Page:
Rene Guillermo Salas was living in Montegut, Louisiana in August 2005 when Hurricane Katrina was bearing down on the state. As the storm approached, his roommate at the time left for Houston. He decided to stay, while his roommate went to Houston, continuing to hunker down even after it passed.
“Army people came by, and they were knocking on the doors, but I was hidden,” he remembered. “I didn’t want them to know I was there.”
Salas now lives with Elia Cruz Villanueva in a mobile home a bit north of Houma. Last month, they found themselves directly in the path of another major hurricane.
They planned to stay for Hurricane Ida as well, until they got a call from a local labor organizer. So on Saturday, Aug. 28, the day before the storm made landfall, they drove to Salas’ family in Georgia. Salas doesn’t see well, he said, and they inched along the highway in traffic, spending 18 hours on the road. Shortly after they got there, Ida had passed. They turned around and drove back, hoping to start the process of rebuilding.
After waiting for the floodwaters to go down, they returned to find the wall torn off of their bedroom, and holes in the ceiling that let the rain in. With help from a friend in Houston, Villanueva applied for money from FEMA.
But because of their immigration status, it’s not clear if they’ll get it. Villanueva is on a guest worker visa, and Salas didn’t say his immigration status.
Fully undocumented families aren’t eligible for most kinds of federal aid, and even families with mixed documentation statuses, which are eligible in theory, face substantial barriers to getting money. Those barriers are likely to further entrench disparities between communities that are able to access federal aid, and those that aren’t.
If that aid doesn’t come through, Salas said that he’ll do the repairs himself, buying materials little by little as he returns to work in fish packing. Asked how much he expects it to cost, he said, “I think a lot. The materials — the laminate and the wood — they’ve increased a lot. The ones who are getting rich are Home Depot and Lowes.”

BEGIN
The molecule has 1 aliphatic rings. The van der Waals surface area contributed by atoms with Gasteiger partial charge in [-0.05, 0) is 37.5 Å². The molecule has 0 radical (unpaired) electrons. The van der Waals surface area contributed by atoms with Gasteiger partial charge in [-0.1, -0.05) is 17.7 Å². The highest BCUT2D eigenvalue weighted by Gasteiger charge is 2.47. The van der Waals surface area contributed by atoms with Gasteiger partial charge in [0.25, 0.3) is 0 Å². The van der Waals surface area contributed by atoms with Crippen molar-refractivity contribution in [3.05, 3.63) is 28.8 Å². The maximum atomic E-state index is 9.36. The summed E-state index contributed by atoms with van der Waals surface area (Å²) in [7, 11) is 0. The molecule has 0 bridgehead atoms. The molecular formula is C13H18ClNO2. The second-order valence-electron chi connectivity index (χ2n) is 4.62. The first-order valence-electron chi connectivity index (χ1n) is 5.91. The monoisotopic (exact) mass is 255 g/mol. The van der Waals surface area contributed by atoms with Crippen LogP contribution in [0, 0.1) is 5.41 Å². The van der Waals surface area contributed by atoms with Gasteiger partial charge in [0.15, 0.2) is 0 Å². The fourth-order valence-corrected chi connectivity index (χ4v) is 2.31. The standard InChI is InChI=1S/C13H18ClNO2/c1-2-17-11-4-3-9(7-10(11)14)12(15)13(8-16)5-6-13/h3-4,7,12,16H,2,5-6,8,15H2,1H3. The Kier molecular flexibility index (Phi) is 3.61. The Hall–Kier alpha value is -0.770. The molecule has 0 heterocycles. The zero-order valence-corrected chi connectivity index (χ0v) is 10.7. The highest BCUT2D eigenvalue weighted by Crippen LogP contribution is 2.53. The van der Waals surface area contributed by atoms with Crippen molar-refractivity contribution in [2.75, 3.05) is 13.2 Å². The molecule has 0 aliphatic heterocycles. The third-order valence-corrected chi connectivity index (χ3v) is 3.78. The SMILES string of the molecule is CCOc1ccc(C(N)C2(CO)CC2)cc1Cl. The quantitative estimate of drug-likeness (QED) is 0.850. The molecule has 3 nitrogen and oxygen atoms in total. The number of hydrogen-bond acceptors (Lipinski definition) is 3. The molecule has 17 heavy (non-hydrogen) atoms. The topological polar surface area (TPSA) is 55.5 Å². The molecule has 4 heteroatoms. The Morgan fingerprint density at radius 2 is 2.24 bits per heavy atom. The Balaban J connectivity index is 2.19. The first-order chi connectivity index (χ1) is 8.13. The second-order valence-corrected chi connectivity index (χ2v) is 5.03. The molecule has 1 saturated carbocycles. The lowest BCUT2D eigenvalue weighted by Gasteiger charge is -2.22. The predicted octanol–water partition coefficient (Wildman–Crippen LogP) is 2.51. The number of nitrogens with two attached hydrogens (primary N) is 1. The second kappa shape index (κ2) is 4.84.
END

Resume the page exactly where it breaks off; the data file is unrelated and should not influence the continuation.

But after talking to the Lens, Salas and Villanueva were on their way to the Terrebonne Parish NAACP headquarters, where they planned to help with a mutual aid relief center. That mutual aid work being done in South Louisiana’s Spanish-speaking communities is meeting critical needs in the absence of federal relief.
That work has reached people who weren’t receiving help from the government or major charitable groups, said Leticia Casildo, the cofounder of Familias Unidas En Accion, a mutual aid network in the New Orleans area. Casido said it’s a system that’s allowed the community to provide for the vulnerable during both the pandemic and the storm.
“We always say, solidarity, not charity. Because charity is with what you have left over,” Casildo said. “Me, for example, if I have this flour here, and it’s all I have, I’m going to share it. I’m not going to eat first and then share it.”
Over the course of the pandemic, Casildo said, Familias Unidas has given out close to $1 million in cash and food.
“We can’t depend on the government, we depend on the community. We know firsthand that the government isn’t interested in us,” she said.
Groups shifting with changing needs
When they arrived back in Houma after Hurricane Ida, Salas and Villanueva got gas through the Seafood Workers Alliance, an organizing group that laid some of the groundwork for mutual aid work in the region. That aid has turned into a lifeline for families like Salas and Villanueva in the immediate aftermath of the storm.
Mutual aid through the Seafood Workers Alliance helped connect them with hot meals and cleaning supplies, and even a generator and two carbon monoxide detectors.
The NAACP headquarters, where many of the mutual aid groups operate, lost some of its ceiling in the storm, but is packed with supplies. On the day the Lens visited, there were stacks of hot food from World Central Kitchen, flour and rice, fresh jalapenos, piles of batteries, diapers, electric skillets, tampons, baby formula, and cleaning products.